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High Commissioner Voices Hope English Jewry Will Unite for Upbuilding Work

May 15, 1929
See Original Daily Bulletin From This Date

A wish for the unification of all sections of English Jewry in the interest of the Palestine rebuilding work was expressed by Sir John Chancellor, High Commissioner of Palestine, in his message of greeting to the opening of the exhibition of Palestine products arranged here under the auspices of the Jewish National Fund. Lord Melchett presided.

The work of the Jewish National Fund can compare not unfavorbly with enterprises with which he is acquainted in other parts of the world, declared the High Commissioner of Palestine.

In his address Lord Melchett stated that he never thought he would play the role of “king of schnorrers” but that he did so for the cause of beloved Eretz Israel. The difficulty of Zionism within a few years may not be a lack of money or immigration, but the impossibility of acquiring land because no one will sell, he stated. Timely, prompt and generous action is vital to assure the success of the national movement. Lord Melchett said that he had contributed £15,000 to the Jewish National Fund work, which fact he mentioned in order to encourage others to give.

Colonial Secretary Amery, in his letter regretting his inability to be present, stated that many people are still under the impression that Palestine has only a past to boast of. He hopes the exhibition will convince them that the exhibition will convince them that, with the inspiration of the past, creative energy will be furnished for the realization of the future.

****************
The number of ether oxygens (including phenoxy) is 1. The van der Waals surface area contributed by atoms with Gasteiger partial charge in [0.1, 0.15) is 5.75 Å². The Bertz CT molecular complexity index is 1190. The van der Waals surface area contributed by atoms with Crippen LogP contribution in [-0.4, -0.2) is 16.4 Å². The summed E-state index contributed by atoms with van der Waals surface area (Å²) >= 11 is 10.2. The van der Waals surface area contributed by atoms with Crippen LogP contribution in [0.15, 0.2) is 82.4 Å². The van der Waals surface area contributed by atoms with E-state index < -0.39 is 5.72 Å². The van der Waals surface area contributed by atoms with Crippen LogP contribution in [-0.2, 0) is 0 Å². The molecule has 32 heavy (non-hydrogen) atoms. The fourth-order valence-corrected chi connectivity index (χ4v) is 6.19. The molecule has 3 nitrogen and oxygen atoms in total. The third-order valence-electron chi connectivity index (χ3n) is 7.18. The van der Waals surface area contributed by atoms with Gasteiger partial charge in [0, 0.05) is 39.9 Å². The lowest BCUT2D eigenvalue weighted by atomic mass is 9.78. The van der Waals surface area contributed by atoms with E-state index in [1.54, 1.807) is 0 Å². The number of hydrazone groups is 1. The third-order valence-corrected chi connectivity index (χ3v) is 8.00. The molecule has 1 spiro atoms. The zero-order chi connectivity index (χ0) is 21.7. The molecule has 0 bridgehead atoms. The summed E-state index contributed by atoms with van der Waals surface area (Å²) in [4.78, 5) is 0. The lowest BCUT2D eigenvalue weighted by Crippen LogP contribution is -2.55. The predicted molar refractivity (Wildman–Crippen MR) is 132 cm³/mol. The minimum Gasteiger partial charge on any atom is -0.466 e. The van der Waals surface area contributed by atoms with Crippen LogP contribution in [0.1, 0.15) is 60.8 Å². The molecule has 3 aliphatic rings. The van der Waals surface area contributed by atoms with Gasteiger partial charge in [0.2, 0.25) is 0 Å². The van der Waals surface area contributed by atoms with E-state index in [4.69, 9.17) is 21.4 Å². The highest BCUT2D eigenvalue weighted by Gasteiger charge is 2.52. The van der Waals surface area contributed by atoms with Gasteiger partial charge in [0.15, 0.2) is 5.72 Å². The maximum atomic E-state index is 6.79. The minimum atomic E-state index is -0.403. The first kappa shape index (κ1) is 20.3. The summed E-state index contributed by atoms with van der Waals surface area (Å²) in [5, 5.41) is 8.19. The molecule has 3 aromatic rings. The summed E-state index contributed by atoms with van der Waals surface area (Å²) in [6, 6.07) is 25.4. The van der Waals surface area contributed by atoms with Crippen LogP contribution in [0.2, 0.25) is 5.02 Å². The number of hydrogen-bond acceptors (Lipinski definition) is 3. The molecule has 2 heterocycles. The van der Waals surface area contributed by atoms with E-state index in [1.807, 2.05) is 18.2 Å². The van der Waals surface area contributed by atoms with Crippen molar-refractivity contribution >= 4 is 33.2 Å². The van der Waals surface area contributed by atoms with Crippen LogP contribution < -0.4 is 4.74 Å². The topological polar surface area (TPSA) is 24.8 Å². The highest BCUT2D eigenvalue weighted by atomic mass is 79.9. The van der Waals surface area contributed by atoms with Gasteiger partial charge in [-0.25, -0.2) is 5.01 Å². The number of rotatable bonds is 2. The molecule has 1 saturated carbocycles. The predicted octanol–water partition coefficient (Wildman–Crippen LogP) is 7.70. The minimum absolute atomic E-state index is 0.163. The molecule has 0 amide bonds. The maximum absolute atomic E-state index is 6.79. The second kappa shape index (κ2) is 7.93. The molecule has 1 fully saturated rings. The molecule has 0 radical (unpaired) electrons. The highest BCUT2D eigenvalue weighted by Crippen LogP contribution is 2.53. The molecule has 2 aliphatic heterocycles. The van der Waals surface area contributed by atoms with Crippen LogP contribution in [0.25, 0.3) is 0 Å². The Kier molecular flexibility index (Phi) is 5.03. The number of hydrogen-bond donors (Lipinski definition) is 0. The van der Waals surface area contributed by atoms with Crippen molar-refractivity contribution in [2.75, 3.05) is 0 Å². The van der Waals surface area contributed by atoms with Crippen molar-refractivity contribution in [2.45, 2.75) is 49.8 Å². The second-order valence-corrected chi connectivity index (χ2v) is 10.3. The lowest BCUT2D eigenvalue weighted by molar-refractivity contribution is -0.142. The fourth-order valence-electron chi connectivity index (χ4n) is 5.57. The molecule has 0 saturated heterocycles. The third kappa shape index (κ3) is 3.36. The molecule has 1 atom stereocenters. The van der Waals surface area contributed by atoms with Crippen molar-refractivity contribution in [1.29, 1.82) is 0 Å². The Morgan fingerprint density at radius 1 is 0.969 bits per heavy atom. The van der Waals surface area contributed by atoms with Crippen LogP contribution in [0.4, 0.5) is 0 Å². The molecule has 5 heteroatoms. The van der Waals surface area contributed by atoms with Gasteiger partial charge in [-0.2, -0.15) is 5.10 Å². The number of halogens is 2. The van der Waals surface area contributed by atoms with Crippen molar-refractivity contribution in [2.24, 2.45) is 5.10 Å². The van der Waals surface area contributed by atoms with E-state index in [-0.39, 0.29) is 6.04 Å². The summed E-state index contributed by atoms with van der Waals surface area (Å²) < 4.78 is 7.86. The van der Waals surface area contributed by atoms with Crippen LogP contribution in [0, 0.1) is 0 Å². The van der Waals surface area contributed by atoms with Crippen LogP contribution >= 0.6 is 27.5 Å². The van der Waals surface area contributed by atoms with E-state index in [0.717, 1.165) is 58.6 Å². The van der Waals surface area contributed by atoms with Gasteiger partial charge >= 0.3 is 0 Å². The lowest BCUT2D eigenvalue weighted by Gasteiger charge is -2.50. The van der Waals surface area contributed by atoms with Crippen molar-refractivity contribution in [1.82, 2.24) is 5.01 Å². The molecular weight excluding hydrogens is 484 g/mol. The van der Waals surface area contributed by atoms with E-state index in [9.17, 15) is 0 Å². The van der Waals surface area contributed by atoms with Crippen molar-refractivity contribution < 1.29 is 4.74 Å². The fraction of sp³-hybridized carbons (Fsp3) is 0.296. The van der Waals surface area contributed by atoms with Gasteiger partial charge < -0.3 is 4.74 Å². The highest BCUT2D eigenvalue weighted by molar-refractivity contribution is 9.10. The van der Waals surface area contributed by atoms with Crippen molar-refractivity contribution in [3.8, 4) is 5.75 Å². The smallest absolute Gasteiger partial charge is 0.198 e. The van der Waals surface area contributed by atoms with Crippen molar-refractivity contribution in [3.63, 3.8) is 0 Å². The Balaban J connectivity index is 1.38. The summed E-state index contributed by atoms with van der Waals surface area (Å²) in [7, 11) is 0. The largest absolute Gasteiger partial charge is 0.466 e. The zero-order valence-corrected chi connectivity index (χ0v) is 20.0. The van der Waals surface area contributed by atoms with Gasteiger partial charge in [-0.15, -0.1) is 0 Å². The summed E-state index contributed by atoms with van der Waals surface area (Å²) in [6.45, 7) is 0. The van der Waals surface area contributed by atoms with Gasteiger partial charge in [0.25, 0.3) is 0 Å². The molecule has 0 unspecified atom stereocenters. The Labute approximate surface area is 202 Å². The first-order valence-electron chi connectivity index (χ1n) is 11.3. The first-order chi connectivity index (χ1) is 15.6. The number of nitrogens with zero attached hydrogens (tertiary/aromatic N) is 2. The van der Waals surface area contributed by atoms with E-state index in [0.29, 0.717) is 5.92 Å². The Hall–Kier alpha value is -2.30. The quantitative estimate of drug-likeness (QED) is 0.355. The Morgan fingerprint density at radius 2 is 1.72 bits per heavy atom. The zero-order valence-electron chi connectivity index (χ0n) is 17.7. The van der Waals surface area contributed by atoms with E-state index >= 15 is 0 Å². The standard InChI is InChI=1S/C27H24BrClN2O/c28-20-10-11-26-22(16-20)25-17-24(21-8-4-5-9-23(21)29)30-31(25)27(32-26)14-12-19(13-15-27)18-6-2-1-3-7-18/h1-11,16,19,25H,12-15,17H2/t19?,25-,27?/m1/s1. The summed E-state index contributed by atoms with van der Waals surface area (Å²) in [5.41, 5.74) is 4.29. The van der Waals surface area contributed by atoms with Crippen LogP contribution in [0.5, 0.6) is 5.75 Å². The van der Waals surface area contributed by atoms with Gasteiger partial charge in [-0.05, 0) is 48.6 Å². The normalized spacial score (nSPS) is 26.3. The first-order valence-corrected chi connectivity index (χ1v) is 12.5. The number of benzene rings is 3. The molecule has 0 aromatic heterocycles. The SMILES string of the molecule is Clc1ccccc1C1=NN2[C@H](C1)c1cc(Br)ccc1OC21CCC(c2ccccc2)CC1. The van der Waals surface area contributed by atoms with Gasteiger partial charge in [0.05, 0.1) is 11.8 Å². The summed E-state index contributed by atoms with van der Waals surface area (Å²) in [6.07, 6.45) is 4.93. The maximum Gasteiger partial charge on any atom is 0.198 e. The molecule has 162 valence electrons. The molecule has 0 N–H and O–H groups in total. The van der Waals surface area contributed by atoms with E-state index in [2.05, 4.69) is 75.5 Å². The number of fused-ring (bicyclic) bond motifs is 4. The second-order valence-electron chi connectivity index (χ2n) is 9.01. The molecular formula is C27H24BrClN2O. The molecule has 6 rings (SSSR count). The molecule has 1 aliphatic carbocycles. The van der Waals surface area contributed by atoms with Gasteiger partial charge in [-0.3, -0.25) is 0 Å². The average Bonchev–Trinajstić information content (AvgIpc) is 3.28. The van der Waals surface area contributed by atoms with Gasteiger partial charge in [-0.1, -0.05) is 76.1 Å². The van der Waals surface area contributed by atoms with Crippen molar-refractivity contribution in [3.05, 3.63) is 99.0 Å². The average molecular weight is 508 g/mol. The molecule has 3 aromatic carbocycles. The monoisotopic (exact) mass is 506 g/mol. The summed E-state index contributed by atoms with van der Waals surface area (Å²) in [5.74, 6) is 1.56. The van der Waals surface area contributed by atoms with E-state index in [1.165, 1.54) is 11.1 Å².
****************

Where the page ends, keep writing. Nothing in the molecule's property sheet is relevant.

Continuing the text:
Dr. Chaim Weizmann, president of the World Zionist Organization, and M. M. Ussishkin, head of the Jewish National Fund, sent greetings.

Lord Plumer, former High Commissioner of Palestine, in declaring the exhibition open, said the exhibits serve as a testimony to the country’s progress. From his personal experience he attributes this progress to the establishment of public security without which a standstill in trade and industry would have been inevitable. Progress was also due to the marked diminution of racial differences which, although not altogether eliminated, are no longer in the forefront.

Lord Plumer further described the development of communication and transportation. Reasonable rates have been established and will be extended overseas through the Haifa liarbor. He expressed the hope that the exhibition would result in the creation of a depot or agency in London for the sale of Palestinian goods. Lord Allenby proposed a vote of thanks to Lord Melchett and Lord Plumer.

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